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How to Protect Yourself From Online Dating Scams

Online dating sites and apps have made it easier than ever to put yourself out there in the search for love. The problem? They've also made it convenient for so-called sweetheart scammers to prey on unsuspecting victims for their money or identity credentials so they can swindle them down the road.

In fact, the FBI reports that in 2016—the most recent year for which data is available—romance scams cost American consumers more than $230 million. And that's just the tip of the iceberg. The actual number may be even higher, because often people are too embarrassed to report such incidents.

Eva Velasquez, president and CEO of the Identity Theft Resource Center, says that without face-to-face interaction, it can be hard to build trust.

"When you feel like you've made that special connection, it can throw you for a loop when you find out it's all fake," Velasquez says. "Remember that romance scams are a confidence game, so these folks are going to appear to have all the desirable traits. They are going to tailor their online personas to meet your needs."

Velasquez adds that scammers aren't just after your money. They might also be after your identity credentials or other personally identifying information.

"They can use your money once, but they can use your identity for the rest of your life," she says.

It's enough to put anyone off online dating forever, but it doesn't have to. Here are steps you can follow to protect yourself from unscrupulous fraudsters in your search for love.

1. Be Skeptical

It can be easy to assume everyone is out there for the same reason you are—to find a love connection. But it's smart to go into the process with a healthy dose of skepticism. For example, when a potential prospect is overly insistent on wanting to do things for you or take care of you, that should raise an eyebrow. If it sounds too good to be true, proceed with caution.

"If someone is too close too soon, immediately professing true love, if they are available all the time and responding immediately to every message, that should be a big red flag," says Velasquez.

2. Watch Out for Red Flags

If the person you're talking to says something that strikes you as odd, trust your gut. Oftentimes these are signs that something is wrong. A surprisingly common tactic scammers employ is to put you on the defensive, says Velasquez. They might say, "There are a lot of scammers out there, and I need you to prove who you are." Honest people want to prove they're honest, says Velasquez, and might very willingly go along with a scammer's request for, say, a copy of your driver's license. Don't fall for it. An initial love connection should never require you to part with valuable data about yourself.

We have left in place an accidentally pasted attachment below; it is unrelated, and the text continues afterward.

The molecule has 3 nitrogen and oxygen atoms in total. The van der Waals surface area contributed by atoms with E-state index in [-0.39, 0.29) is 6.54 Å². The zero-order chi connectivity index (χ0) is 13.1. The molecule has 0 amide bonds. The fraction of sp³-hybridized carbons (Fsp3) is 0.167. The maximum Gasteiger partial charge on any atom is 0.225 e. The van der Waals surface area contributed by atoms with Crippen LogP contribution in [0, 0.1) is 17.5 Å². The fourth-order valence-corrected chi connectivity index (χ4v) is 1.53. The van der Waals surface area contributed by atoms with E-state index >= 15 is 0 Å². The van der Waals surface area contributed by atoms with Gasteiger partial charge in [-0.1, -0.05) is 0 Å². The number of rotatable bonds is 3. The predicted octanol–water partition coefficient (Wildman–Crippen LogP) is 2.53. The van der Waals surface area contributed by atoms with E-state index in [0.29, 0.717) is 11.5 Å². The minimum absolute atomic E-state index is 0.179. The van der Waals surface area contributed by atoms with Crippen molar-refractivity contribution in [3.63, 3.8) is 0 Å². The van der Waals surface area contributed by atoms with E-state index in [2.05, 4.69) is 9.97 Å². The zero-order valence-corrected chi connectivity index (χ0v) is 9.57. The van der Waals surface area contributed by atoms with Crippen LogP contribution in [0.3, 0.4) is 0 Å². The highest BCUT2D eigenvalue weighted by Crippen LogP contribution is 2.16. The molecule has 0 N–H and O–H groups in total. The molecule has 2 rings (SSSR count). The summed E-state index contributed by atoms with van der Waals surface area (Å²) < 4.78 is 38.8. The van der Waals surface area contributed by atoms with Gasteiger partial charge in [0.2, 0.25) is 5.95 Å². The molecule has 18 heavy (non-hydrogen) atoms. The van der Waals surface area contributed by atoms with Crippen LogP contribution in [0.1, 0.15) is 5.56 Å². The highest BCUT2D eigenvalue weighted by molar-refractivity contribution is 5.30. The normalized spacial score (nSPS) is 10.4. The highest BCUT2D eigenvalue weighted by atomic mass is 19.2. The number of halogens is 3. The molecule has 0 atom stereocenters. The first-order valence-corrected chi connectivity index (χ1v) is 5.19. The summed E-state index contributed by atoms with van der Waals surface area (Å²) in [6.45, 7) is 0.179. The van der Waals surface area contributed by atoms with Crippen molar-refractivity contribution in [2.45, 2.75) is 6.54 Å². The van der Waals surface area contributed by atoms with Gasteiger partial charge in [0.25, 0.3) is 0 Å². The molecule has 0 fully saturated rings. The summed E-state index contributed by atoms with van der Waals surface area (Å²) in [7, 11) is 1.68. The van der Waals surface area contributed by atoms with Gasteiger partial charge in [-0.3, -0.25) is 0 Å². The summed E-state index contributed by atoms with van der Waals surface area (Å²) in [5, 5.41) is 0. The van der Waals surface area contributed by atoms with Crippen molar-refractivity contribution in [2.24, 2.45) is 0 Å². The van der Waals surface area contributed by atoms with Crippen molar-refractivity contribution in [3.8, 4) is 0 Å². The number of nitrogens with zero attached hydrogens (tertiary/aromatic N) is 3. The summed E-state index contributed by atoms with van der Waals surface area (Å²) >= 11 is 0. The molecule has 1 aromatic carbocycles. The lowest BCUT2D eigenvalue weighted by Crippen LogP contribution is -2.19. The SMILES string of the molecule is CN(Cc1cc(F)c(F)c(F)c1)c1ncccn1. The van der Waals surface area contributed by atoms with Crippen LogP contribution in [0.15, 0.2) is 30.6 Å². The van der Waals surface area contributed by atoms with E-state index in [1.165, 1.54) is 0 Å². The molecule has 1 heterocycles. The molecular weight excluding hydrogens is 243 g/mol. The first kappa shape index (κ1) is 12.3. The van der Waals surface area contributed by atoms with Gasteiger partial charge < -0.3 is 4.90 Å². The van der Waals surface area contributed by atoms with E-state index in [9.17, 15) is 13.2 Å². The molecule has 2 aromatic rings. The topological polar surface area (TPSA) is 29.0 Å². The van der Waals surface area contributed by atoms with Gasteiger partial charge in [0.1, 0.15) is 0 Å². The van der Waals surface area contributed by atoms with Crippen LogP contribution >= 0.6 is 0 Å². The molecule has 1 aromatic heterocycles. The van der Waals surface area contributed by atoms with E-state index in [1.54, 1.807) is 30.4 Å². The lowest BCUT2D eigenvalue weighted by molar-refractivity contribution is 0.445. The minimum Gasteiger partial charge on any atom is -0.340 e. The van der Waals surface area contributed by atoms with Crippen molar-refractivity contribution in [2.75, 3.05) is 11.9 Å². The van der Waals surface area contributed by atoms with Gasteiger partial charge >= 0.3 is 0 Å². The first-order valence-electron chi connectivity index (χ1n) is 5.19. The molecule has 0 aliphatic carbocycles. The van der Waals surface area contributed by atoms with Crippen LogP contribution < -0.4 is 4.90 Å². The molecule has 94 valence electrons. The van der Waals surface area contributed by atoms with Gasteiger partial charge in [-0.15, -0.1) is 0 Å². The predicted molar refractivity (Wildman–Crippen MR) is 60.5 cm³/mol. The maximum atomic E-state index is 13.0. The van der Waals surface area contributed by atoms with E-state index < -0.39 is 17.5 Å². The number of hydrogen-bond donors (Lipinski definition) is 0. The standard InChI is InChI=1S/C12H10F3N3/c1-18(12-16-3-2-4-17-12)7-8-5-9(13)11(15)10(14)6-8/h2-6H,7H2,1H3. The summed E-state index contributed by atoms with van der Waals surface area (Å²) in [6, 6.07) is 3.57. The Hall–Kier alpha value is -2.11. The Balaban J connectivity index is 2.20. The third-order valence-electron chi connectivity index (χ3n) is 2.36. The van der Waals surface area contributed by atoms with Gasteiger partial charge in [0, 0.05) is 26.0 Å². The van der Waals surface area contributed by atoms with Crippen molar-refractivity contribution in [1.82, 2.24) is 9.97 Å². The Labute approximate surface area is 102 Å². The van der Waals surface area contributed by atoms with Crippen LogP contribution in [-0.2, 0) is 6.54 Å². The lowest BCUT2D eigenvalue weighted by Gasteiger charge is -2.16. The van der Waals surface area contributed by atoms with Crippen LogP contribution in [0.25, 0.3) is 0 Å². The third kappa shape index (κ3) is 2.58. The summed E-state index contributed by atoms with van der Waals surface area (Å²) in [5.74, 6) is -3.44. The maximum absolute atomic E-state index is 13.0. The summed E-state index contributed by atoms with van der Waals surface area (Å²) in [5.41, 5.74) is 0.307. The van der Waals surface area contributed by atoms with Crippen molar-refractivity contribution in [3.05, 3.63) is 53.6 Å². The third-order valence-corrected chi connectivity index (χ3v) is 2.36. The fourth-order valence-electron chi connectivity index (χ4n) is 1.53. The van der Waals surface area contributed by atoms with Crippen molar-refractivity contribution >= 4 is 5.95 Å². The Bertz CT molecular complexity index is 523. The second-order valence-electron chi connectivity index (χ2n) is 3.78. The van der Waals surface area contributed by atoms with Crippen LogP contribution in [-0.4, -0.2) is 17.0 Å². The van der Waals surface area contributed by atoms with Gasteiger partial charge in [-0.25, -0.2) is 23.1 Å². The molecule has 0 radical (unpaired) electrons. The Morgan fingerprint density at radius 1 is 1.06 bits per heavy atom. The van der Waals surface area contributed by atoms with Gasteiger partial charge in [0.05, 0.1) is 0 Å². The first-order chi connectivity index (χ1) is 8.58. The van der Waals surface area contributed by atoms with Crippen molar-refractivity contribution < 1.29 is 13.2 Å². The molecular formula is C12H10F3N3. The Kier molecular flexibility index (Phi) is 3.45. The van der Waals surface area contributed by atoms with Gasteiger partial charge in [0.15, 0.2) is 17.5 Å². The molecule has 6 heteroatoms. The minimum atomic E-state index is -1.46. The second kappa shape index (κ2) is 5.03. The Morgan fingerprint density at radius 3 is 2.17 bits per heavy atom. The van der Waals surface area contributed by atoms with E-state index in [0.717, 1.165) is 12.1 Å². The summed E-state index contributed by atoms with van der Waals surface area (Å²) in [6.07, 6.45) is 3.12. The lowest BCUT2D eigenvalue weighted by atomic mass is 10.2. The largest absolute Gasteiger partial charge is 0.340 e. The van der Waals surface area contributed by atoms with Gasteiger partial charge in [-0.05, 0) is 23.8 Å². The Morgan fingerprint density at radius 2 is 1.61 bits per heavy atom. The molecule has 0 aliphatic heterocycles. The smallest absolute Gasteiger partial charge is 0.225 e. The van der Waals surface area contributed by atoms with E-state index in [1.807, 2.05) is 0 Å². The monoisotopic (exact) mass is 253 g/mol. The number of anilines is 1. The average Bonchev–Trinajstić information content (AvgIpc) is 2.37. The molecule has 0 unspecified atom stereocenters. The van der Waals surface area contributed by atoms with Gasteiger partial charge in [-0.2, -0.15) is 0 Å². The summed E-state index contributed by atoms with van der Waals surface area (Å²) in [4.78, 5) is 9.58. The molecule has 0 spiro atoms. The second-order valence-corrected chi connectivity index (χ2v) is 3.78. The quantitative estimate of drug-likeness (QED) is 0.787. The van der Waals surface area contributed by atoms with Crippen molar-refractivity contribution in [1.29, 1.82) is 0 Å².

3. Don't Overshare

"Limit what you share about yourself online—that includes your dating profile," says Velasquez.

There's no need to share every detail about yourself in a profile, because scammers will often use that information to gain your trust. For example, they might indicate that they have all the same interests and beliefs you do as a way for you to let your guard down around them.

But they can also use personally identifiable information, such as your address, your job, where you went to school and more, to unlock more credentials or figure out passwords and other valuable information.

4. Research Your Suitor

In this case, a little paranoia never hurts. Check out the person you're dating by searching for them on Google and social media sites. If they tell you information about what they do or what businesses they run, look into them to make sure they're real. Run their profile pictures through a reverse-image search on TinEye or Google Images. If the picture that shows up is associated with other names or places, that's a major warning sign. Check to see whether their email address shows up on romancescams.org, a site that keeps track of known email addresses of fraudsters.

5. Get a Second Opinion

It's always smart to ask someone else you trust for their opinion. It doesn't have to be a family member or your closest friend. In fact, find someone who isn't as emotionally invested in finding you a relationship. If you can't find that person, talk to an expert. You can live-chat with professionals at the ITRC or call the toll-free number—(888) 400-5530—to discuss any scenarios or get advice for a particular situation.


Editorial Disclaimer: Opinions expressed here are author's alone, not those of any bank, credit card issuer or other company, and have not been reviewed, approved or otherwise endorsed by any of these entities. All information, including rates and fees, are accurate as of the date of publication.

This article was originally published on February 12, 2019, and has been updated.

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